Dr Koh Poh Koon, Minister of State (Trade and Industry), was guest-of-honour at an event organised to showcase a co-partnership programme by the Agri-food & Veterinary Authority of Singapore’s (AVA) and some local fish farms.
The co-funding programme’s aim was to help local fisheries deal with harmful algal blooms which had killed tonnes of fish in the past years. This programme allowed for AVA to co-fund 70 percent of the cost to restock fish-fry once the fish farms could demonstrate that they have in place contingency plans to mitigate the impact of a future occurrence of algal-bloom.
“With global warming being a global phenomenon, fish farms all over the world are facing challenges like this,” said Dr Koh at the inauguration event.
“As part of business continuity, our fish farmers need to really think about using and leveraging on technology to make the business resilient. At the end of the day, it is not just about their business being resilient, but also our food source being resilient,” he added.
A video-clip of the event by Channel NewsAsia (CNA) in their Facebook, showed Dr Koh releasing a 5-year-old male Asian seabass into a tank to inaugurate the the success of the co-funding programme to shouts of, “Huat Ah!” (roughly translated to mean ‘be prosperous’).
But instead of happily swimming away in the tank, the fish went belly-up.
Last year, coastal fish farms in Singapore lost more than S$1 million to a plankton bloom. How farms are working to prevent losses in future: http://bit.ly/1OscysTEDITOR'S NOTE: Some of you have left comments saying the fish went "belly up". It was sedated before it was released and is alive and well.(Video: Afifah Ariffin)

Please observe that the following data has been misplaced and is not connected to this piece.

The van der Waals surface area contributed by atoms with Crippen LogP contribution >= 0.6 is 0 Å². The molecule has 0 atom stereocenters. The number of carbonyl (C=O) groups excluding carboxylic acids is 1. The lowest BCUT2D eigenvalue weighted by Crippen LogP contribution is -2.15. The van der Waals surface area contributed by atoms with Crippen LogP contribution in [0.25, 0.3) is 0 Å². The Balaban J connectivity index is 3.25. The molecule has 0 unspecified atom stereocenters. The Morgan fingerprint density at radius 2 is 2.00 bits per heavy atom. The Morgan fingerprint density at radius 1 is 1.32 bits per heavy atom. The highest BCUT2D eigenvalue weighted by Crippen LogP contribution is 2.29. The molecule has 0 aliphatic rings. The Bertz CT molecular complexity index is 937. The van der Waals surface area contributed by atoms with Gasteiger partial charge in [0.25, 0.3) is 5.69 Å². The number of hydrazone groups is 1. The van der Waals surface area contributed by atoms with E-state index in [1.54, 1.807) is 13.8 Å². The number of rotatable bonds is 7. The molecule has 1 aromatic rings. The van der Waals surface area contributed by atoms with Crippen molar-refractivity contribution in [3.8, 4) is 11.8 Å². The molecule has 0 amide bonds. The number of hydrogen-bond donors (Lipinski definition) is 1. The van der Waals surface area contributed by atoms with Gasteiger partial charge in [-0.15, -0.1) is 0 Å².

Posted by Channel NewsAsia Singapore on Monday, 18 January 2016
People who watched the video-clip assumed that the fish was dead and commented that it was inauspicious to have a belly-up fish in the kelong.
A commenter Tiger Yan said, “Dead fish denote bad luck. So stupid…want to video and show people, take a active live fish to do. Throw a live fish….denote the future is bright.”
Others were less forgiving of Dr Koh. “Everything he touches dies,” said Sharon Lee.
The viewers comments required the editor of CNA to explain that the fish did not actually die but that “it was sedated before it was released and is alive and well”.
Managing Director of Marine Life Aquaculture, Frank Tan, also chimed in saying that it was his idea to have Dr Koh release the fish as an auspicious sign, and that the fish was “alive and swimming happily within it captive group”.
He also said that it was common practice to sedate “fishes every month using food grade clove oil to check for individual spawning readiness”, and that they will usually wake up within 20 -25 minutes.
It is the best humane way to handle such big fish to ensure that it does not hurt itself, the fish farm owner said.
His explanation however failed to assuage some other commenters.
“Reminds me of this funeral,” said Shannon Lim in sharing this other video: